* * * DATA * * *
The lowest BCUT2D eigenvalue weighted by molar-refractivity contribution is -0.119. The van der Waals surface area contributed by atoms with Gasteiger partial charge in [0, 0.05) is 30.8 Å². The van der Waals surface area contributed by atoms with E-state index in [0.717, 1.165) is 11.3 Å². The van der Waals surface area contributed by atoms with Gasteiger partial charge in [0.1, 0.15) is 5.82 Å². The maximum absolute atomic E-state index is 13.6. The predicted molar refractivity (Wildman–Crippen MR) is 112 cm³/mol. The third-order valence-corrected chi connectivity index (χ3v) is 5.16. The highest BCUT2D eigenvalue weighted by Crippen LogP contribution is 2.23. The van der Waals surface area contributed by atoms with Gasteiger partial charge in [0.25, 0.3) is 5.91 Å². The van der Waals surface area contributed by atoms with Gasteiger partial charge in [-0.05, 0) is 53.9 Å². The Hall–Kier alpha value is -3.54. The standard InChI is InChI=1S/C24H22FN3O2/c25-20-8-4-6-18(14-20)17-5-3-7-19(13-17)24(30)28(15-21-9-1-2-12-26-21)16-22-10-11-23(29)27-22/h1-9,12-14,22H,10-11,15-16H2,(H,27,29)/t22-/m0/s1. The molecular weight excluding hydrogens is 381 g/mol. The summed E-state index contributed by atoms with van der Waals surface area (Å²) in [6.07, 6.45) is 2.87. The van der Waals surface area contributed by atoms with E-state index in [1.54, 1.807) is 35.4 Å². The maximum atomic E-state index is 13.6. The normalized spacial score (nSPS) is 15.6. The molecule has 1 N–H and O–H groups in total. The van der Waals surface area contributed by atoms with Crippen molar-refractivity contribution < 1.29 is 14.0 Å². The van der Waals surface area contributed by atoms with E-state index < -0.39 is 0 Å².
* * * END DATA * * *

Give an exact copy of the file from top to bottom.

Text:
The lowest BCUT2D eigenvalue weighted by molar-refractivity contribution is -0.119. The van der Waals surface area contributed by atoms with Gasteiger partial charge in [0, 0.05) is 30.8 Å². The van der Waals surface area contributed by atoms with E-state index in [0.717, 1.165) is 11.3 Å². The van der Waals surface area contributed by atoms with Gasteiger partial charge in [0.1, 0.15) is 5.82 Å². The maximum absolute atomic E-state index is 13.6. The predicted molar refractivity (Wildman–Crippen MR) is 112 cm³/mol. The third-order valence-corrected chi connectivity index (χ3v) is 5.16. The highest BCUT2D eigenvalue weighted by Crippen LogP contribution is 2.23. The van der Waals surface area contributed by atoms with Gasteiger partial charge in [0.25, 0.3) is 5.91 Å². The van der Waals surface area contributed by atoms with Gasteiger partial charge in [-0.05, 0) is 53.9 Å². The Hall–Kier alpha value is -3.54. The standard InChI is InChI=1S/C24H22FN3O2/c25-20-8-4-6-18(14-20)17-5-3-7-19(13-17)24(30)28(15-21-9-1-2-12-26-21)16-22-10-11-23(29)27-22/h1-9,12-14,22H,10-11,15-16H2,(H,27,29)/t22-/m0/s1. The molecular weight excluding hydrogens is 381 g/mol. The summed E-state index contributed by atoms with van der Waals surface area (Å²) in [6.07, 6.45) is 2.87. The van der Waals surface area contributed by atoms with E-state index in [1.54, 1.807) is 35.4 Å². The maximum atomic E-state index is 13.6. The normalized spacial score (nSPS) is 15.6. The molecule has 1 N–H and O–H groups in total. The van der Waals surface area contributed by atoms with Crippen molar-refractivity contribution < 1.29 is 14.0 Å². The van der Waals surface area contributed by atoms with E-state index < -0.39 is 0 Å².